Results 1 to 15 of 15

Thread: Studded Tires...

  1. #1
    Member G3_Guy's Avatar
    Join Date
    Jan 2011
    Location
    Kasilof, AK
    Posts
    91

    Default Studded Tires...

    So as my previous posts have indicated, we have just moved to AK. I've talked to several folks over the past 6 months or so who have hinted that studded tires are a necessity here in AK in the winter. With that being said, I am wondering if this is true for all vehicles or not. I have a 08' F250 4x4 Crew Cab Diesel and will be living in the Soldotna area. Do you think I will need studded tires for my vehicle? If so, what's a reasonable price to pay? Also, when would I need to switch over to the studded tires? When would I need to switch back? I've probably ask a lot of rookie questions here but you don't know unless you ask... right.

    Thanks in advance!

    Brian M.
    G3 Guy
    "...with God all things are possible." - Mark 10:27

  2. #2
    Member JOAT's Avatar
    Join Date
    Aug 2007
    Location
    Soldotna, ALASKA since '78
    Posts
    3,720

    Default

    No, you do not need studs. With a 4x4, just throw it in 4WD when there is ice/snow on the roads and leave it there. Four wheels getting locked up power will beat a one-wheel drive studded tire every single time. And before some jackwagon jumps in claiming you'll ruin your transfer case if you use it... hogwash! I've got over 203,000 miles on my current Dodge and I leave it in 4WD all winter, every winter. Did the same thing with the Dodge before that which racked up over 160,000 miles before I replaced it (still in great running condition BTW).

    If you do want to get some dedicated winter tires, go with sipped tires instead of studs. Sipping gives you tons more traction than any stud on the market. Again, 4WD is going to give you better winter performance than everything else.

    Much more important than your tires is the way you drive. Driving on Alaskan ice/snow is a unique skill and cannot be compared to any driving you will ever do down in America. For one thing, the colder it is, the more traction you will have. Conversely, the closer you get to melting point, the less traction you will have. Adjust your driving accordingly.

    Here are the winter driving rules...

    Leave early and never, ever be in a hurry to get somewhere

    Use 4WD as much as the roads will allow

    Don't drive in the ruts - the 2 black tire lines that form down the main driving lane are the slickest part of the road. Learn to put your tires on the snowy edge and the center patch, especially when braking. Snow has far more traction than ice.

    If the temperature is below freezing, the road is slick even if you can't see the ice. Drive accordingly all winter long.

    Increase your following distance to the vehicle in front of you. Pay attention to the road and the traffic. Brake early.

    There is no such thing as a panic stop in the winter. Apply your brakes early and slowly. If any wheel locks up and skids, let off the brake pressure until the tire is rolling, find the traction area at the edge of the road and use it.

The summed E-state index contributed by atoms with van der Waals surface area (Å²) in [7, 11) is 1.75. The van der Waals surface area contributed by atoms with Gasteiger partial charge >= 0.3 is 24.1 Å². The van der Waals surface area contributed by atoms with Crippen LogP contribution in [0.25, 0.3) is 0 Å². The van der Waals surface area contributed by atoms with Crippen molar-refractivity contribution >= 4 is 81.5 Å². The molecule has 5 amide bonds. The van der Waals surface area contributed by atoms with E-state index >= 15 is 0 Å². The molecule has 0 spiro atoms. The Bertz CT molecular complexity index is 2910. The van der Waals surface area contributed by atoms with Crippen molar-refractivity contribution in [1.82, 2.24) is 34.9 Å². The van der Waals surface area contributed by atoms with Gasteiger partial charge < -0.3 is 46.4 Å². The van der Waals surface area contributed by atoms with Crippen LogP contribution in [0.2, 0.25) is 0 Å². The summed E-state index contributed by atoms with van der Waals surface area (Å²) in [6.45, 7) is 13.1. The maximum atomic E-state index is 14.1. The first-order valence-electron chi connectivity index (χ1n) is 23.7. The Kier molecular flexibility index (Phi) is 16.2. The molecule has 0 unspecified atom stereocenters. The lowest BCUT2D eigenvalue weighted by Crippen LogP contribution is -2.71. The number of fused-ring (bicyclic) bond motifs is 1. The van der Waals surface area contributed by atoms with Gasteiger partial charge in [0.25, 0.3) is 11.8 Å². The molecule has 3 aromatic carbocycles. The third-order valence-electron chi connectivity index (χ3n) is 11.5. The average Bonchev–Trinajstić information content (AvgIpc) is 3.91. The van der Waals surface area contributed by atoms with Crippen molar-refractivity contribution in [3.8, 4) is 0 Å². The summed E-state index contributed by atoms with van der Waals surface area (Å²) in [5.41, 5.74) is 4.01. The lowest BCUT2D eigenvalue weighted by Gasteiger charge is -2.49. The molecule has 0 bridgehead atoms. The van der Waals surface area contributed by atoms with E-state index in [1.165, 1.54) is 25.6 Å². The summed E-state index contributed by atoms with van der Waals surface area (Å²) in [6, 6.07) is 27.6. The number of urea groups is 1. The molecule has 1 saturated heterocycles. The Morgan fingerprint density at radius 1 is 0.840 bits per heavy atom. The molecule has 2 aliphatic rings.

Same thing when the light turns green. If you apply throttle and the tires start to spin, let off the throttle until they slow down and get traction. Spinning them faster does not make you go faster. It just makes you look like a total moron. The funniest (and often scariest) thing to see in the winter is a phat chic giving her pinto full one-wheel drive spin-out to try and get the car moving at an icy intersection. If you pull up to the intersection so that you have your tires on the snow line instead of the glazed over driving lane, then just let off the brake and ever so gently ease into the throttle, you'll beat that tire spinning pinto off the line every single time.

    Good luck and remember to watch out for the other guy!
    Winter is Coming...

    Go GeocacheAlaska!

  3. #3
    Member 6XLeech's Avatar
    Join Date
    Nov 2006
    Location
    Eagle River
    Posts
    2,162

    Default Depends...

    Welcome to Alaska, G3_Guy,
    Plenty drive without studs and when in FBX, it seems to me most drive without studs.

    Around town however - I live in Eagle River and commute to Anchorage - I find the notorious "black ice" the most troublesome to predict and too often, it's on a downhill stretch leading up to a stop sign or stop light. I also load my camper (3/4 ton, 4WD GMC) up a few times each winter and appreciate the added security of studded snow tires whether its heading out the Glenn toward Glenallen, or down south. With 4WD AND studded snows, I have every equipment advantage - the rest is just, like The open highway isn't usually a problem. New snow over unpaved roads isn't a problem. But the few spots with fresh snow over ice can be. In unfamiliar areas, I just don't enjoy surprises like I used to maybe !

    Like JOAT posted, and learning from other local drivers, I agree it pays to:

    "Leave early and never, ever be in a hurry to get somewhere...Increase your following distance to the vehicle in front of you. Pay attention to the road and the traffic. Brake early...Apply your brakes early and slowly." [This is especially good advice - and gives following traffic ample warning that you are s-l-o-w-i-n-g to a s-t-o-p.]